News

Well-deserved standing ovation for quintet

Source: The Royal Gazette

The Earl Cameron Theatre was at capacity for Tuesday night’s concert by Bermuda Brass.

With the concert starting at the family-friendly hour of 6.30pm, there were a good number of children in the audience to hear this quintet’s performing debut.

The first piece, Canzona Bergamesca, by the renaissance composer Samuel Scheidt, was vivid and fanfare-like but also quite modern sounding.

Closely echoing voices, skittish, syncopated passages and well-thought-out dynamics allowed the audience to meet and relish each voice in turn.

The visual beauty of the instruments, the close teamwork and precision delivery of the members and their obvious love and deep knowledge of the music all enriched our experience.

The first set included a soaring Contrapunctus No 1 and 9 from JS Bach’s Art of the Fugue; surely the intellectual high point of his art, masterfully arranged by the quintet and giving added clarity to the work through five rather than one keyboard voice. Quintet No 1 by Russian civil engineer cum brass composer Victor Ewald rounded out the first half, a romantic piece which anticipated film music and echoed Schubert at the same time.

We applauded loudly in local tradition between movements but, to be fair, they weren’t indicated on the programme and raw enthusiasm took over anyway. The second-half highlights included JM Mouret’sRondeau, which many of us know as the theme from television’s Masterpiece Theatre and Peter Schickele’sBrass Calendar — 12 satirical miniatures, one for each month, ably introduced by audience volunteers Lucas Lightbourne and Emily Ross. My favourite was April (Income Tax Day), a hideous clash of scales rounded by a rude noise from the tuba.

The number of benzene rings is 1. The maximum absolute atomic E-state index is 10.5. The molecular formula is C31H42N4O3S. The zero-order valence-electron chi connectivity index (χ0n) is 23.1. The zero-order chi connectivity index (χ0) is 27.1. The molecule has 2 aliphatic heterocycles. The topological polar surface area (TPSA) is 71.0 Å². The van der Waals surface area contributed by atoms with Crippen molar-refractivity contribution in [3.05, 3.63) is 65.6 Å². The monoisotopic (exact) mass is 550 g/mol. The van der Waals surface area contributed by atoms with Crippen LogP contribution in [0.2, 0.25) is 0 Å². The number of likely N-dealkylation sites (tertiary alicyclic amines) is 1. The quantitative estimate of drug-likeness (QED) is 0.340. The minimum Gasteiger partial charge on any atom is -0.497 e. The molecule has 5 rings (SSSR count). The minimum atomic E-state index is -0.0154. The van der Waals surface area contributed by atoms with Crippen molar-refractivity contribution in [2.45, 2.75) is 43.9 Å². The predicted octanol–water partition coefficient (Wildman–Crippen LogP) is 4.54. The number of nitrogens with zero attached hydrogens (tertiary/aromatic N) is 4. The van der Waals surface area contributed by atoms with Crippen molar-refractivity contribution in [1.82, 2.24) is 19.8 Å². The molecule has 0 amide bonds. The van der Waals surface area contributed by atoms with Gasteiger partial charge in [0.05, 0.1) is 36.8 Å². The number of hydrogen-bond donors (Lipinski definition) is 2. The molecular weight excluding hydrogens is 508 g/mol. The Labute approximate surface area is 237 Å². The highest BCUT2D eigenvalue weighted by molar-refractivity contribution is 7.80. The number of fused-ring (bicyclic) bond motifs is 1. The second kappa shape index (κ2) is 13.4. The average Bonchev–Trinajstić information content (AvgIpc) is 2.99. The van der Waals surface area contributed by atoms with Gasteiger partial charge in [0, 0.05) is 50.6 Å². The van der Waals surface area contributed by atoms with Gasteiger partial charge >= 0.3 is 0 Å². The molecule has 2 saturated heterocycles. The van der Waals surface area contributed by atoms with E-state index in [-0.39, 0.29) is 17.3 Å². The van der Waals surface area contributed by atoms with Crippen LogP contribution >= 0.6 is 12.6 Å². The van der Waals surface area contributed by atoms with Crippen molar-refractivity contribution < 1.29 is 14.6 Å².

Traditional jazz standards completed a wonderful evening. No wonder the audience gave a standing ovation. We have it! Bermuda’s own top-performing brass quintet!

Bermuda Brass consists of Conrad Roach and Matthew Ross on trumpet, Kent Hayward on French horn, Kevin Hayward on trombone and Kenneth Amis on tuba.

Click here to read the full article on The Royal Gazette